First up was 2046. (Watched: 09-10-2023)
The night after I awoke to a bunch of kindly provided recommendations I decided to start with the top of a list of 10 movies that @exodus provided as a sort of “movie type” sampler menu.
I watched it on a particularly hot and humid sunny Sunday September morning. The summer slowly fading away, we have a handful of these awful sticky hot days due to our proximity to the Atlantic Ocean, this was one of them.
After taking my dog for a short walk. I began the film feeling way too hot and not particularly comfortable. The AC and a dog who finds said AC to be a bit cold – and thus wanting to cuddle, provided enough to rectify that fairly quickly.
So I signed up for a 7 day free trial on The Criterion Channel (mentioned frequently in the podcast) and got ready to cast it to my TV.
Not ideal watching conditions, being early in the morning and exceptionally bright, but I was ready to give this a shot.
Impressions are tagged in spoilers below!
First up, I was immediately surprised at the frame rate the movie was shot in. It seemed like certain segments of it were shot at a much lower frame rate than others. While I was watching, I was trying to understand the significance of this. I thought “are these flashbacks or something?” but I never really understood if that was the case or not.
I immediately got the sense that there was some fairly significant time skipping going on, but I did have a hard time pinning down exactly where the main character (Chow) was in time, even though there were dates explicitly shown on black cuts during the film (Again, ADHD here makes this tricky.) But I gathered that there were at least 3 (Originally I thought the future train segments were real until it was revealed later on it was the plot of a story the main character was writing.).
I didn’t really understand the significance of Lulu (I afterwards understood that Chow lived in either the same apartment, or a different one with the same room number – 2046 in the past, potentially with Lulu?) but I didn’t think that particular point mattered a whole lot in understanding what was going on with the plot, though I did miss it entirely.
The main body of the film I followed fairly easily, enjoying the somewhat quirky but ultimately brief relationships the Chow has with various partners throughout the mid to late 1960s in Hong Kong. I appreciated the intertwining of political/activist events, though not covered in significant detail, as it’s something that’s a bit of a blind spot for me, and it lead me to do some reading on the events in 1966 and 1967 in the afternoon after finishing the movie.
The repetitive semi-self destructive cycle of new relationships that Chow refuses to develop into more serious connections, mixed with frequent flashbacks to his time with Su Li-Zhen make it fairly clear that at least part of the plot is about being nostalgic for that past relationship or time and being unwilling or unable to get back to it – or maybe more significantly to move on from it.
While watching, I was trying to under the significance of the movies title – 2046, (and also the number 2047?).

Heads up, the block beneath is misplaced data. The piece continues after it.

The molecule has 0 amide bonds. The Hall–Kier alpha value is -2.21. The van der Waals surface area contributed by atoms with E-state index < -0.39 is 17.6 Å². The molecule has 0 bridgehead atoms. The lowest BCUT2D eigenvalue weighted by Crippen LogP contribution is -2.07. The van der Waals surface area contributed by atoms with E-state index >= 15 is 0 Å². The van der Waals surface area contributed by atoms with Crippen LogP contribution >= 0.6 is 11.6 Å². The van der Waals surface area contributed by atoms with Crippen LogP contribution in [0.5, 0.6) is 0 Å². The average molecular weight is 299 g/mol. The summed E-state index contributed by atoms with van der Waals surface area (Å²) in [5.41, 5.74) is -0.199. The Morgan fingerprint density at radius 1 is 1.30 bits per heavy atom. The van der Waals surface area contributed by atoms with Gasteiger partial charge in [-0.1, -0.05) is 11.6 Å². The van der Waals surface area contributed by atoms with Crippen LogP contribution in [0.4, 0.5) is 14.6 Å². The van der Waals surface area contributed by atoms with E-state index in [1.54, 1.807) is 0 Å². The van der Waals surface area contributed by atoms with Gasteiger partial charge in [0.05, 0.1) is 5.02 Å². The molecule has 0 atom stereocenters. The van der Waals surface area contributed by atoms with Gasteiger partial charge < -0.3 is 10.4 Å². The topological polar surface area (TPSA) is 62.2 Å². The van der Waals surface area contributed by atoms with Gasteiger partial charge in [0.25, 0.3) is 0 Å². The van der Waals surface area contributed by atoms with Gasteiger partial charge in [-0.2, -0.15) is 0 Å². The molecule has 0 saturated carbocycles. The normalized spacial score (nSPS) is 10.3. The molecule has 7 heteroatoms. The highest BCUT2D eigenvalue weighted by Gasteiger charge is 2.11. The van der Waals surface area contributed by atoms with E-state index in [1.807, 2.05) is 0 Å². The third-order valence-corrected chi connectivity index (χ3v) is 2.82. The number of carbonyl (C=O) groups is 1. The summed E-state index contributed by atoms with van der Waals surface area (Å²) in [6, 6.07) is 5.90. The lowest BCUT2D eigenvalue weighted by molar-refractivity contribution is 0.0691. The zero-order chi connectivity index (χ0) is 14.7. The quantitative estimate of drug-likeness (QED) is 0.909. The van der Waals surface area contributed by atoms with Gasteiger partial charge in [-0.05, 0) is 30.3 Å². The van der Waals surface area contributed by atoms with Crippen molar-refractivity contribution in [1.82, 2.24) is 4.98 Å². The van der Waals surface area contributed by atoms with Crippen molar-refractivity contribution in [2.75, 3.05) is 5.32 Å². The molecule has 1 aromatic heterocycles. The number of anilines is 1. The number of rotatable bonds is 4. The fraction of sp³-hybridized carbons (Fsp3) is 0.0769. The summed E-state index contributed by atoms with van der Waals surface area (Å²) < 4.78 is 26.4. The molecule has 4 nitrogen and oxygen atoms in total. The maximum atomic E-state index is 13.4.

To me it seemed that it was representative of that time or mental state that Chow was in back with Su Li-Zhen in Singapore.
I think there are a few connections there, with him staying next door in 2047 even though he wanted to go back to 2046 due to renovations, that he wouldn’t spend the night with some of the women he was seeing who stayed in room 2046, and finally his sci-fi story.
It seemed to me that the plot of his story was about 2046 being some utopia people don’t come back from except for his stand in. I felt that was more or less just Chow writing about how most people always look back at those nostalgic and beautiful memories and never let them go, holding them back from finding new love or happiness.
There was something about there being two Su Li-Zhen’s but I never really understood that.
In a lot of the future sequences there’s parts where the main character is asking the androids and the train conductor about whether they’d leave with him, I never really understood the significance of that either. I suppose it could be something to do with no one else being willing to leave behind their nostalgic experiences of love or their memories? I was confused on it.
The ending I didn’t fully understand, but it just seemed like Chow was saying to Bai Ling that there’s one thing he’ll never do, which is allowing anyone to replace that part of his memory (His old relationship with Su Li-Zhen).
From a production perspective, I really appreciated the camera work inside the apartment building in all of the time periods. It’s a very tight space and a lot of the shots felt very intimate to me. The setting being 60s Hong Kong is very aesthetically pleasing to me as well, and a few shots – like the ones where it’s raining outside were really stunning to me. I always just want to be outside in the rain at night, especially when there’s lots of neon and metal for rain to hit.
I also very much enjoyed the parts of the movie where Jing-wen and Chow are writing together. It’s very cute and I wanted more of that as well
Overall, I enjoyed it quite a bit. It felt a bit hard to follow given my relative inexperience with such movies, but I liked it enough to maybe watch it again and attempt to understand it better.
Onto “The Warriors”!